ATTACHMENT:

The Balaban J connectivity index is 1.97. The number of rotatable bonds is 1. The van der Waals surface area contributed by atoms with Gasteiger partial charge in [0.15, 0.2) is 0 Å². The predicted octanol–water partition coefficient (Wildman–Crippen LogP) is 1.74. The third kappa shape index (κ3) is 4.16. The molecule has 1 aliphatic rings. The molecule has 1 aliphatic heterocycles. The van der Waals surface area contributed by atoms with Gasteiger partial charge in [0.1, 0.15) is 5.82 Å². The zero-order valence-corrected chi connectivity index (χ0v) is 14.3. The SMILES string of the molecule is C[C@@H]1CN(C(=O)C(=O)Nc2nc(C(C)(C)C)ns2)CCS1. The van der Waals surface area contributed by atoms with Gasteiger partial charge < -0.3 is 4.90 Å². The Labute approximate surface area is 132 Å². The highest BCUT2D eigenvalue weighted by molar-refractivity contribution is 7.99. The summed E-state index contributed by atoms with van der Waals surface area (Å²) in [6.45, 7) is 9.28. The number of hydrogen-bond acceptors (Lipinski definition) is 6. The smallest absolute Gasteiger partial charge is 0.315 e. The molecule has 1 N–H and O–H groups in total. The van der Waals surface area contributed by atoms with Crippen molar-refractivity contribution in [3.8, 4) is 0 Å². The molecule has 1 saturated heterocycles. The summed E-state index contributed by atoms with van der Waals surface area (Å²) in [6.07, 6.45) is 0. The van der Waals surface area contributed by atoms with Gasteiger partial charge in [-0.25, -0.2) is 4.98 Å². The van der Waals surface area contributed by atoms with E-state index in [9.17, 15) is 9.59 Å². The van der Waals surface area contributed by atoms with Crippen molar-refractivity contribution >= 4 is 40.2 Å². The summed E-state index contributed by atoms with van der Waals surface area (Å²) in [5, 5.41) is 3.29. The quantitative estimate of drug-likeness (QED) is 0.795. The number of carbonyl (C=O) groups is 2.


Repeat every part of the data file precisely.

The Balaban J connectivity index is 1.97. The number of rotatable bonds is 1. The van der Waals surface area contributed by atoms with Gasteiger partial charge in [0.15, 0.2) is 0 Å². The predicted octanol–water partition coefficient (Wildman–Crippen LogP) is 1.74. The third kappa shape index (κ3) is 4.16. The molecule has 1 aliphatic rings. The molecule has 1 aliphatic heterocycles. The van der Waals surface area contributed by atoms with Gasteiger partial charge in [0.1, 0.15) is 5.82 Å². The zero-order valence-corrected chi connectivity index (χ0v) is 14.3. The SMILES string of the molecule is C[C@@H]1CN(C(=O)C(=O)Nc2nc(C(C)(C)C)ns2)CCS1. The van der Waals surface area contributed by atoms with Gasteiger partial charge < -0.3 is 4.90 Å². The Labute approximate surface area is 132 Å². The highest BCUT2D eigenvalue weighted by molar-refractivity contribution is 7.99. The summed E-state index contributed by atoms with van der Waals surface area (Å²) in [6.45, 7) is 9.28. The number of hydrogen-bond acceptors (Lipinski definition) is 6. The smallest absolute Gasteiger partial charge is 0.315 e. The molecule has 1 N–H and O–H groups in total. The van der Waals surface area contributed by atoms with Crippen molar-refractivity contribution in [3.8, 4) is 0 Å². The molecule has 1 saturated heterocycles. The summed E-state index contributed by atoms with van der Waals surface area (Å²) in [6.07, 6.45) is 0. The van der Waals surface area contributed by atoms with Gasteiger partial charge in [-0.25, -0.2) is 4.98 Å². The van der Waals surface area contributed by atoms with E-state index in [9.17, 15) is 9.59 Å². The van der Waals surface area contributed by atoms with Crippen molar-refractivity contribution >= 4 is 40.2 Å². The summed E-state index contributed by atoms with van der Waals surface area (Å²) in [5, 5.41) is 3.29. The quantitative estimate of drug-likeness (QED) is 0.795. The number of carbonyl (C=O) groups is 2.